Lives in North Australia eating seeds and small insects © Giuseppe Mazza

Lives in North Australia eating seeds and small insects © Giuseppe Mazza

The female is much similar to the male and apart the differences already indicated presents, usually, less bright colours, the skin is of a violet-mauve colour and the facial mask is less expanded.

As already said, there are other two variants of wild colourations: one with totally black mask where at the place of the red is rightly present the black which becomes one with the black border and throat and another one, even less diffused, where the mask instead of being red has an orange-yellow colour.

The immature young have head, sides, neck and lower parts of greyish-brown colour and the back, the wings and the tail of olive green colour. This bird, rightly for its beauty, has been and is so much bred in domestic habitats that the breeders have created a huge variety of mutations of colour interesting one or more parts of its livery.

Ethology-Reproductive Biology

The pairs which start their reproductive activity tend to isolate by early February, when the seasonal temperatures do not drop under the 20 °C and do not increase beyond the 30 °C; in this time the rains are abundant and consequently the food becomes more available due to the luxuriant growth of the vegetation.

The nest is mainly built by the female, with vegetal material of various type (small branches, blades of grass, leaves), inside a cavity of a trunk or in the tangle of the branches of a tree or of a bush full of foliage. The nest is rather elaborate and when it is totally built (outside a cavity) it is spherical with an entrance hole. Inside, the hatching chamber, which may covered by feathers or hairs, presents well structured and comfortable for the brood.

The typical brood consists in 4-6 white eggs which both parents, mostly the female, brood for about 13-14 days. Many newborns of birds, nidicolous and inept, have beaks and fauces having bright colours (usually yellow-orange-red) which, once wide open, while asking for food to the parents or to whomever, indicate clearly the mouths well open favouring the feeding and stimulating the same; the newborns of Gouldian finches have 4 light azure-bluish protruding and phosphorescent papillae which render visible in the semi-darkness of the nest the fauces by brightening on the two sides of the beak (two for each commissure). The effect of these luminescent “beads” joined with a series of black points present on the palate and on the inner base of the beak render the nourishing so much tempting that often the Gouldian finch, when in captivity, has been and is bred by other species of granivorous passerines used, therefore, as foster nurses. These papillae will disappear when the young will be about 40-60 days old, time when they will reach the independence beginning to feed in an autonomous manner.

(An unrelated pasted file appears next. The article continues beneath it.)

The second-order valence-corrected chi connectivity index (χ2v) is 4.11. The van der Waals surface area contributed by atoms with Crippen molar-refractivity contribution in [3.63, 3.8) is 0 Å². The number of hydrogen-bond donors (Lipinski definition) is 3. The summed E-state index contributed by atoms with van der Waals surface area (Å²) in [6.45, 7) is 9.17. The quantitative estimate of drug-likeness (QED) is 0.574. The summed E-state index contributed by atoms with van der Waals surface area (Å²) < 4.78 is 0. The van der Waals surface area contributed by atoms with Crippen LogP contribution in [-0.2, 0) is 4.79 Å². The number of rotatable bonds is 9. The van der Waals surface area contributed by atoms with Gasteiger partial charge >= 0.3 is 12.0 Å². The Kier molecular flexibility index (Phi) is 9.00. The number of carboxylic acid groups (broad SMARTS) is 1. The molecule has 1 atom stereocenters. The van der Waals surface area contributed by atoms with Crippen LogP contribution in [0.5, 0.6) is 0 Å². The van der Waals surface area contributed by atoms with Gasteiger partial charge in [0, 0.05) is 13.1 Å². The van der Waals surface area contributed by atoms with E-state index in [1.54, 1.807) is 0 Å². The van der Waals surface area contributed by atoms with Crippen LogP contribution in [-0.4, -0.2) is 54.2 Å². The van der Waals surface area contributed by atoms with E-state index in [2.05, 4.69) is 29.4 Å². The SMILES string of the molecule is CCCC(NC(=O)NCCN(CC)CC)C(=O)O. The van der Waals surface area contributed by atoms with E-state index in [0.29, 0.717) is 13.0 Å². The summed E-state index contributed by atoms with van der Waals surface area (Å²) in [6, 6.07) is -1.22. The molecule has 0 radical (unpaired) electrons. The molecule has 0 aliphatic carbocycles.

The Gouldian finch upon its birth is about 1,5 cm long and is implumed and inept and will stay in the nest till the age of 20-30 days; the adult livery will come when about 3-4 months old and with lifespan of 10-12 years. Unluckily, the wild populations of Gouldian finch have undergone a strong reduction during the twentieth century due to pathologies to which this small bird seems to be particularly susceptible and due to the alteration, done by the humans, of its own habitat such as, for instance, the high number of criminal or of negligent fires.

On the other hand, the vast diffusion of this bird in captivity has saved the species from the extinction even if it would have been desirable that the breeders would concentrate also and especially in the breeding of the three morphological forms present in nature rather than in the breeding and the creation of artificial absolutely of no use and even counterproductive from the point of view of the conservation.


Chloebia gouldiae Gould, 1844


→ To appreciate the biodiversity within PASSERIFORMES please click here.